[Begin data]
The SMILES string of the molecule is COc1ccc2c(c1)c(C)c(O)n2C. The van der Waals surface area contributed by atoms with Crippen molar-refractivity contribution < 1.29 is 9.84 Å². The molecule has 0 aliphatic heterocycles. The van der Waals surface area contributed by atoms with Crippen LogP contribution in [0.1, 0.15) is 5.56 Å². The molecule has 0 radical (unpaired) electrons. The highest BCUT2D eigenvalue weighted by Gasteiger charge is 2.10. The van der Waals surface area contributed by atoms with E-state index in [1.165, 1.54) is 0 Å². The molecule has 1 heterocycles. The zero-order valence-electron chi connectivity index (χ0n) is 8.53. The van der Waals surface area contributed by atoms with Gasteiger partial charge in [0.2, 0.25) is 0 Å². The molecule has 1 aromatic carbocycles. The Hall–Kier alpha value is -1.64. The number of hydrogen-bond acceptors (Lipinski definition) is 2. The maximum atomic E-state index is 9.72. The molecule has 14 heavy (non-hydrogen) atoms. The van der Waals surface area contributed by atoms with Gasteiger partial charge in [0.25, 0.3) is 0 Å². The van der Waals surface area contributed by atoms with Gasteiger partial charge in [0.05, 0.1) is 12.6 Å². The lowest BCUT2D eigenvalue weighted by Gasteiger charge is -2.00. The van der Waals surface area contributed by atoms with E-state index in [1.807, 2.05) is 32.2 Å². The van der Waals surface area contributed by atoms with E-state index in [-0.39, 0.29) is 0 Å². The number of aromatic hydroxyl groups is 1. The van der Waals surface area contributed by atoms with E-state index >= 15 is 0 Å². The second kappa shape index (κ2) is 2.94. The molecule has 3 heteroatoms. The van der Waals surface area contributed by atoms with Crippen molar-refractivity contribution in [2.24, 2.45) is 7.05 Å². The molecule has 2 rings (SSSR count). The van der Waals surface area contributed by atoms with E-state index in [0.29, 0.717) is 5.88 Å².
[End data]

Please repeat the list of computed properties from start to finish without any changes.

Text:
The SMILES string of the molecule is COc1ccc2c(c1)c(C)c(O)n2C. The van der Waals surface area contributed by atoms with Crippen molar-refractivity contribution < 1.29 is 9.84 Å². The molecule has 0 aliphatic heterocycles. The van der Waals surface area contributed by atoms with Crippen LogP contribution in [0.1, 0.15) is 5.56 Å². The molecule has 0 radical (unpaired) electrons. The highest BCUT2D eigenvalue weighted by Gasteiger charge is 2.10. The van der Waals surface area contributed by atoms with E-state index in [1.165, 1.54) is 0 Å². The molecule has 1 heterocycles. The zero-order valence-electron chi connectivity index (χ0n) is 8.53. The van der Waals surface area contributed by atoms with Gasteiger partial charge in [0.2, 0.25) is 0 Å². The molecule has 1 aromatic carbocycles. The Hall–Kier alpha value is -1.64. The number of hydrogen-bond acceptors (Lipinski definition) is 2. The maximum atomic E-state index is 9.72. The molecule has 14 heavy (non-hydrogen) atoms. The van der Waals surface area contributed by atoms with Gasteiger partial charge in [0.25, 0.3) is 0 Å². The van der Waals surface area contributed by atoms with Gasteiger partial charge in [0.05, 0.1) is 12.6 Å². The lowest BCUT2D eigenvalue weighted by Gasteiger charge is -2.00. The van der Waals surface area contributed by atoms with E-state index in [1.807, 2.05) is 32.2 Å². The van der Waals surface area contributed by atoms with E-state index in [-0.39, 0.29) is 0 Å². The number of aromatic hydroxyl groups is 1. The van der Waals surface area contributed by atoms with E-state index >= 15 is 0 Å². The second kappa shape index (κ2) is 2.94. The molecule has 3 heteroatoms. The van der Waals surface area contributed by atoms with Crippen molar-refractivity contribution in [2.24, 2.45) is 7.05 Å². The molecule has 2 rings (SSSR count). The van der Waals surface area contributed by atoms with E-state index in [0.29, 0.717) is 5.88 Å².